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Thinking with theory as a policy evaluation tool: The case of boarding schools for remote First Nations students

journal contribution
posted on 24.06.2020, 00:00 by J Guenther, Tessa BenvenisteTessa Benveniste, ML Redman-Maclaren, D Mander, Janya MccalmanJanya Mccalman, M O'Bryan, S Osborne, R Stewart
Many recent policy documents have outlined the challenges of delivering high-quality education in remote First Nations communities and proposed that boarding schools are one important solution. These documents have influenced the increasing uptake of boarding options and there has been considerable public investment in scholarships, residential facilities and transition support. Yet the outcomes of this investment and policy effort are not well understood. The authors of this article came together as a collaboration of researchers who have published about boarding school education for First Nations students to examine the evidence and develop a theory-driven understanding of how policies drive systems to produce both desirable and undesirable outcomes for First Nations boarding school students. We applied complexity theory and post-structural policy analysis techniques and produced a useful tool for the evaluation of boarding policy and its implementation.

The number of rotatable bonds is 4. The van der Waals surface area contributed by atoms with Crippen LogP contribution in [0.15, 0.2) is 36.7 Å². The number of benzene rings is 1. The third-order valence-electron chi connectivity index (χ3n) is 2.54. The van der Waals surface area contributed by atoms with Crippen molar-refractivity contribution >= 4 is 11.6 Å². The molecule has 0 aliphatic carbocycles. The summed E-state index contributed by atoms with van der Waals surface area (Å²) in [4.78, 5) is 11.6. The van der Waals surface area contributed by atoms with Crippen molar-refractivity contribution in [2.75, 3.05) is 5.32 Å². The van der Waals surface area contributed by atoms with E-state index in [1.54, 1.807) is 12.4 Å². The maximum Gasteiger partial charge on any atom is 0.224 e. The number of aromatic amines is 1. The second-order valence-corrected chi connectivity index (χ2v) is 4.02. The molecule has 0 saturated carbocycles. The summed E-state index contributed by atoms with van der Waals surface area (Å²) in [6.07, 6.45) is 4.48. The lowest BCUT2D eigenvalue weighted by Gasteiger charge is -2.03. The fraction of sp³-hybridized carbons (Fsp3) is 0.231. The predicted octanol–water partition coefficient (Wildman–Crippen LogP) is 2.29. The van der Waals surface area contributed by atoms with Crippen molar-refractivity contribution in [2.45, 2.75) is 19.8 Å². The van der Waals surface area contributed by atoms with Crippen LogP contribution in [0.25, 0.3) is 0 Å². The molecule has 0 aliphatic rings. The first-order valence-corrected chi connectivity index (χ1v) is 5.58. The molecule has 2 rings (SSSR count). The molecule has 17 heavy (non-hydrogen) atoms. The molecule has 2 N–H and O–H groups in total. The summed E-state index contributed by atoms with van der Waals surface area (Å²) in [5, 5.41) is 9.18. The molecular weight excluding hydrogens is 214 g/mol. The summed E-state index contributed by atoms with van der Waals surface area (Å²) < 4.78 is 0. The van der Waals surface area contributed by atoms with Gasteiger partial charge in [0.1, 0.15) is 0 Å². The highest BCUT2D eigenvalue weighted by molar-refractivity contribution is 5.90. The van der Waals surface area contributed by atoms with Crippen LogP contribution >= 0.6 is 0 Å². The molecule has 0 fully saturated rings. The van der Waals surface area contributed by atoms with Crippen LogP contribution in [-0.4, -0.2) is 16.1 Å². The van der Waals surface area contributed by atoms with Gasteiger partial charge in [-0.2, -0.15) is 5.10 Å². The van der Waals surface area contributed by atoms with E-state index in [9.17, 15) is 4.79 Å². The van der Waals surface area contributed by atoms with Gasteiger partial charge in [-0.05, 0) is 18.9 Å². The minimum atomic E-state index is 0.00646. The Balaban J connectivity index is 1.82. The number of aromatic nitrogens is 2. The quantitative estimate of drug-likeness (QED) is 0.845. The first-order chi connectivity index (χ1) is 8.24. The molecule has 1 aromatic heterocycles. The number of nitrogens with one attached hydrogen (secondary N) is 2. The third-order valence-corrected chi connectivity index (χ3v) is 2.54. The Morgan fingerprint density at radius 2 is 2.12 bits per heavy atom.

Funding

Other

History

Volume

20

Issue

1

Start Page

34

End Page

52

Number of Pages

19

Publisher

Sage

Peer Reviewed

Yes

Open Access

No

Cultural Warning

This research output may contain the names and images of Aboriginal and Torres Strait Islander people now deceased. We apologize for any distress that may occur.

Author Research Institute

Centre for Indigenous Health Equity Research

Era Eligible

Yes

Journal

Evaluation Journal of Australasia